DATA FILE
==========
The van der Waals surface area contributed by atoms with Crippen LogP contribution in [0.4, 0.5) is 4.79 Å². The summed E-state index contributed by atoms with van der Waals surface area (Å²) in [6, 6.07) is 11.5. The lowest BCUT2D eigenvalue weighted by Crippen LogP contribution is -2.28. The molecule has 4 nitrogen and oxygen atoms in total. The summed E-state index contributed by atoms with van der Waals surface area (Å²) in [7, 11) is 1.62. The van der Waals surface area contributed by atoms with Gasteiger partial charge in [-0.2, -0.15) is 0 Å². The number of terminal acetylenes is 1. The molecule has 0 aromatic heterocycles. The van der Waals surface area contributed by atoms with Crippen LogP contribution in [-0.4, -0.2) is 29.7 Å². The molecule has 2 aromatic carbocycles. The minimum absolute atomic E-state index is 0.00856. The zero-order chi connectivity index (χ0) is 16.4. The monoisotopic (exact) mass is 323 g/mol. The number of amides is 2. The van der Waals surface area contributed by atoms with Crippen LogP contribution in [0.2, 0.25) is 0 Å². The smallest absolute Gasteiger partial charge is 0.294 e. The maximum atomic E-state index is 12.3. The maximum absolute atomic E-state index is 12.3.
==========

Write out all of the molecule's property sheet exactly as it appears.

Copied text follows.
The van der Waals surface area contributed by atoms with Crippen LogP contribution in [0.4, 0.5) is 4.79 Å². The summed E-state index contributed by atoms with van der Waals surface area (Å²) in [6, 6.07) is 11.5. The lowest BCUT2D eigenvalue weighted by Crippen LogP contribution is -2.28. The molecule has 4 nitrogen and oxygen atoms in total. The summed E-state index contributed by atoms with van der Waals surface area (Å²) in [7, 11) is 1.62. The van der Waals surface area contributed by atoms with Gasteiger partial charge in [-0.2, -0.15) is 0 Å². The number of terminal acetylenes is 1. The molecule has 0 aromatic heterocycles. The van der Waals surface area contributed by atoms with Crippen LogP contribution in [-0.4, -0.2) is 29.7 Å². The molecule has 2 aromatic carbocycles. The minimum absolute atomic E-state index is 0.00856. The zero-order chi connectivity index (χ0) is 16.4. The monoisotopic (exact) mass is 323 g/mol. The number of amides is 2. The van der Waals surface area contributed by atoms with Crippen LogP contribution in [0.2, 0.25) is 0 Å². The smallest absolute Gasteiger partial charge is 0.294 e. The maximum atomic E-state index is 12.3. The maximum absolute atomic E-state index is 12.3.